Telehealth further boosts productivity in the delivery of treatment, offering cost-saving potential, and enabling physicians to expand patient capacity. Substituting in-person visits demanded the development of an effective agenda for virtual visit models, benefiting both patients and physicians. Shorter consultations increase patient flexibility, reduce lost labor time, and lower visit expenses due to less time billed. Reduced consultation time also increases the number of patients physicians are capable of overseeing. Increased patient capacity and fewer missed appointments result in lower marginal costs per patient, reducing monetary losses and the opportunity cost of a no-show [3]. A virtual consultation model also provides specialists or physicians more time to review clinical notes, maximizing productivity and the value of healthcare spending for both patients and healthcare providers.  

Finally, cost reductions may come from implementing telemonitoring to remotely monitor vitals and medication adherence, preventing costly follow-up visits and boosting patient satisfaction. Periodic remote check-ins allow specialists to intervene and adjust treatments, reducing hospitalizations, where patients would incur large costs from stay and travel, and improve a hospital’s capacity to treat more patients [4]. Patient engagement in remote monitoring reduces follow-up visits associated with long wait times and extended undesirable stay periods in hospitals [3]. Telemonitoring’s convenience ultimately enhances the patient experience and addresses financial challenges that come with in-person monitoring and visits, offering a cost-effective strategy that maximizes care quality, hospital capacity, and attitudes toward virtual care.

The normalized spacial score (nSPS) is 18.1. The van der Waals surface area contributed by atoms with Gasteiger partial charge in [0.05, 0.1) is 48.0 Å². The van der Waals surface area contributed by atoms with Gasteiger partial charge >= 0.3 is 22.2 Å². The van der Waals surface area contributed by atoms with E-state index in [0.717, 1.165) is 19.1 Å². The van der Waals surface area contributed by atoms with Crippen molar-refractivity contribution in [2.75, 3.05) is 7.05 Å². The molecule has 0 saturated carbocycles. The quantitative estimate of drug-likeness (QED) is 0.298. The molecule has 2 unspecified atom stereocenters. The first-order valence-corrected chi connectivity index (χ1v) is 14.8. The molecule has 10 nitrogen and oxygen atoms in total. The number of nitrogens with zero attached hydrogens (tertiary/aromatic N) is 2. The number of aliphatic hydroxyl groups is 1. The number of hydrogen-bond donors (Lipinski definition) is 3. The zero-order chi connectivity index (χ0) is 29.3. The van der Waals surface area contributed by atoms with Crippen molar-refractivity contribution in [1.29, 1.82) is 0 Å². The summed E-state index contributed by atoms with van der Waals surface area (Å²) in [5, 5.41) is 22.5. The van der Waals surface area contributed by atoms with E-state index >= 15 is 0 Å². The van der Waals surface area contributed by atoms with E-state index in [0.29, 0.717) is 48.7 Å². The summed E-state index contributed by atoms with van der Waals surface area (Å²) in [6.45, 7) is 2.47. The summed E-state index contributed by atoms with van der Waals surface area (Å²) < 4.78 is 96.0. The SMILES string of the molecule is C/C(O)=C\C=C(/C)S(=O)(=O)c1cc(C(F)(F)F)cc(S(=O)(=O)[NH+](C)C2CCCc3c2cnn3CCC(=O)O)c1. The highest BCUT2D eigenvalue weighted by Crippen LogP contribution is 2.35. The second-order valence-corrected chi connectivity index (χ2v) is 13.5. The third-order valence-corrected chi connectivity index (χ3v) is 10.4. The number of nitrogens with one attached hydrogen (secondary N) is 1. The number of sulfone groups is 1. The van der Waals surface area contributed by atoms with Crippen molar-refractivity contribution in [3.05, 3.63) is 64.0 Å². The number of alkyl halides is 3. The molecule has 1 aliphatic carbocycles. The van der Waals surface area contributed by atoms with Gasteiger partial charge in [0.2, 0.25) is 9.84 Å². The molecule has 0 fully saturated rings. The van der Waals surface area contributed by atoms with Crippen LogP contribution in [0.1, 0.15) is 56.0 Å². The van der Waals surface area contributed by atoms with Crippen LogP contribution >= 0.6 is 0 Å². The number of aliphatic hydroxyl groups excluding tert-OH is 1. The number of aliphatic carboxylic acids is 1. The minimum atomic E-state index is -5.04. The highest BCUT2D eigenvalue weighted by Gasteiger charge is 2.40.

So why hasn’t Telehealth been fully integrated into our healthcare system if it inherently promotes and simplifies access to preventative care? Ultimately, security and infrastructural limitations, particularly privacy concerns and vulnerability to data breaches, remain a critical obstacle [6]. Telehealth must comply with HIPAA confidentiality rules; however, the exchange of patient information online increases the risks of a third party intercepting confidential data. Addressing these security concerns is paramount to establishing Telehealth as a secure option for the future of healthcare, yet introduces ongoing costs for developing anti-hacking hardware and software that may offset the cost-benefits of virtual care [7]. Patients accustomed to traditional care models may also struggle to trust and build relationships through virtual care, posing another challenge in Telehealth’s implementation.